Roll Call

The taking of the United States census, now nearly completed, has brought to light some curious specimens of given names. A man in Illinois has five children, who have been christened Imprimis, Finis, Appendix, Addendum, and Erratum. In Smythe County, Virginia, a Mr. Elmadoras Sprinkle has called his two sons Myrtle Ellmore and Onyx Curwen, and his six daughters Memphis Tappan, Empress Vandalia, Tatnia Zain, Okeno Molette, Og Wilt, and Wintosse Emmah. The great number of persons surnamed Sprinkle in that county is given as the excuse for these extraordinary names.

Notes and Queries, Dec. 10, 1870

Roll Call

In November 2006, 23-year-old David Fearn of Staffordshire changed his name to James Dr. No From Russia With Love Goldfinger Thunderball You Only Live Twice On Her Majesty’s Secret Service Diamonds Are Forever Live and Let Die The Man With the Golden Gun The Spy Who Loved Me Moonraker For Your Eyes Only Octopussy A View to a Kill The Living Daylights Licence to Kill GoldenEye Tomorrow Never Dies The World Is Not Enough Die Another Day Casino Royale Bond.

It’s the longest name in deed poll history.

Roll Call

A pangrammatic anagrammatic verse composed by Edwin Fitzpatrick — each line contains each of the 20 consonants once and each of the six vowels twice:

Why jog exquisite bulk, fond crazy vamp,
Daft buxom jonquil, zephyr’s gawky vice?
Guy fed by work, quiz Jove’s xanthic lamp —
Zow! Qualms by deja vu gyp fox-kin thrice.

And it rhymes!

Podcast Episode 199: The Mystery of the Carroll A. Deering

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In 1921 a schooner ran aground on the treacherous shoals off Cape Hatteras, North Carolina. When rescuers climbed aboard, they found signs of a strange drama in the ship’s last moments — and no trace of the 11-man crew. In this week’s episode of the Futility Closet podcast we’ll examine the curious case of the Carroll A. Deering, which has been called “one of the enduring mysteries of maritime history.”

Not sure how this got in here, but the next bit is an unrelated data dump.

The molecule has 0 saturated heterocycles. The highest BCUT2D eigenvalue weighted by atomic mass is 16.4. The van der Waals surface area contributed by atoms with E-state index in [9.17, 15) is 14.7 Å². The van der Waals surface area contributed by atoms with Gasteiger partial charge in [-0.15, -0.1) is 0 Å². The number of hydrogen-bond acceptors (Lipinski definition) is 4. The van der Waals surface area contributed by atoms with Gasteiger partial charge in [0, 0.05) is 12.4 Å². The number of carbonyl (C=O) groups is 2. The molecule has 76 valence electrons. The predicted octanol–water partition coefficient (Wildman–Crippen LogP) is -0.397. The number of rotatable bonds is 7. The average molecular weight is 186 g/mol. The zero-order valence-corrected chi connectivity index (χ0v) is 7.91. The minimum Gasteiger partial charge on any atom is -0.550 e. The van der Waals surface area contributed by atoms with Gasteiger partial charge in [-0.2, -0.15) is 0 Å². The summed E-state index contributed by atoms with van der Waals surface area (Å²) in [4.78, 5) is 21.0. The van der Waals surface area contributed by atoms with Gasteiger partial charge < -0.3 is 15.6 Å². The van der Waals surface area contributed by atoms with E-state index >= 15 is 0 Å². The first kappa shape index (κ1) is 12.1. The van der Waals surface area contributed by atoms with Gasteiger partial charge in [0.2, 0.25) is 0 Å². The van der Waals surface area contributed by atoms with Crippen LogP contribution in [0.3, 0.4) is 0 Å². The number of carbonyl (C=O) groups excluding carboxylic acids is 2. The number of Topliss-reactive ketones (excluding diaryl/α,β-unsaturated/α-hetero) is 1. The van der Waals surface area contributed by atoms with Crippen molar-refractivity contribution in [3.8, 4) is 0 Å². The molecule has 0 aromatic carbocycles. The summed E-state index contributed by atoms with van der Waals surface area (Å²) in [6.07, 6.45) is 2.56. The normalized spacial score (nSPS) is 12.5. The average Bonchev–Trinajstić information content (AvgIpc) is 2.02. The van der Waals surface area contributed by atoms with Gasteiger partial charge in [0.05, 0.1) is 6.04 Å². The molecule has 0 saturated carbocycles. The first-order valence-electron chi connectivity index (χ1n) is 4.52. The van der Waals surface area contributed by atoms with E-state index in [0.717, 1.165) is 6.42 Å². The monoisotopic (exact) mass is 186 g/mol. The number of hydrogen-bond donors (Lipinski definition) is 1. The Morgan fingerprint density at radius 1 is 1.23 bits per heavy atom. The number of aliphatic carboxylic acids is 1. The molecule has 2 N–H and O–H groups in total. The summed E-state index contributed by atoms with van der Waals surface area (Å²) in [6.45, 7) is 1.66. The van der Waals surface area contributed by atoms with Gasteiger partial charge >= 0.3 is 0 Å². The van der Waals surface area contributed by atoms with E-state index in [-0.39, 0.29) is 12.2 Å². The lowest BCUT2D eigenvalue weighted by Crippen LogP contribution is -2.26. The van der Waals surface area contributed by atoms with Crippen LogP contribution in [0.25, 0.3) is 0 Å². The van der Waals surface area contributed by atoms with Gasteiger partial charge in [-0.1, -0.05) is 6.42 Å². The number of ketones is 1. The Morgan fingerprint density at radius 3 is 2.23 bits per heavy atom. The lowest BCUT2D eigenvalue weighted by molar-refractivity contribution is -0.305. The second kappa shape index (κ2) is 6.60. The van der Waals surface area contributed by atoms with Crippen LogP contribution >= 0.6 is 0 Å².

We’ll also experiment with yellow fever and puzzle over a disputed time of death.

See full show notes …

Podcast Episode 147: The Call of Mount Kenya

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Stuck in an East African prison camp in 1943, Italian POW Felice Benuzzi needed a challenge to regain his sense of purpose. He made a plan that seemed crazy — to break out of the camp, climb Mount Kenya, and break back in. In this week’s episode of the Futility Closet podcast we’ll follow Benuzzi and two companions as they try to climb the second-highest mountain in Africa using homemade equipment.

We’ll also consider whether mirages may have doomed the Titanic and puzzle over an ineffective oath.

See full show notes …

Close Call

From reader Isaac Lubow:

In 2008 a Learjet operated by Kalitta Air was en route from Manassas, Va., to Ypsilanti, Mich., when the air traffic controller noted that the pilot’s microphone button was being pressed continuously. When he contacted the plane, the pilot told him in slow, slurred words, over the sound of audible alarms, that he was unable to maintain altitude, speed, or heading but that everything else was “A-OK.”

Euphoria is a sign of hypoxia. With the help of the pilot of a nearby aircraft, the controllers were able to understand that the Learjet had become depressurized. It turned out that the first officer had been completely unconscious, and his flailing arm had both disengaged the autopilot and keyed the microphone. The open microphone had alerted the controllers, and the need to hand-fly the plane had kept the pilot conscious and able to respond to their commands.

The pilot managed to descend from 32,000 feet to 11,000, where the crew recovered, and the plane landed safely at Detroit’s Willow Run Airport. Controllers Jay McCombs and Stephanie Bevins were awarded the Archie League Medal of Safety, and the episode is now used as a classroom teaching aid at the Civil Aerospace Medical Institute in Oklahoma City.

(From Fear of Landing. Thanks, Isaac.)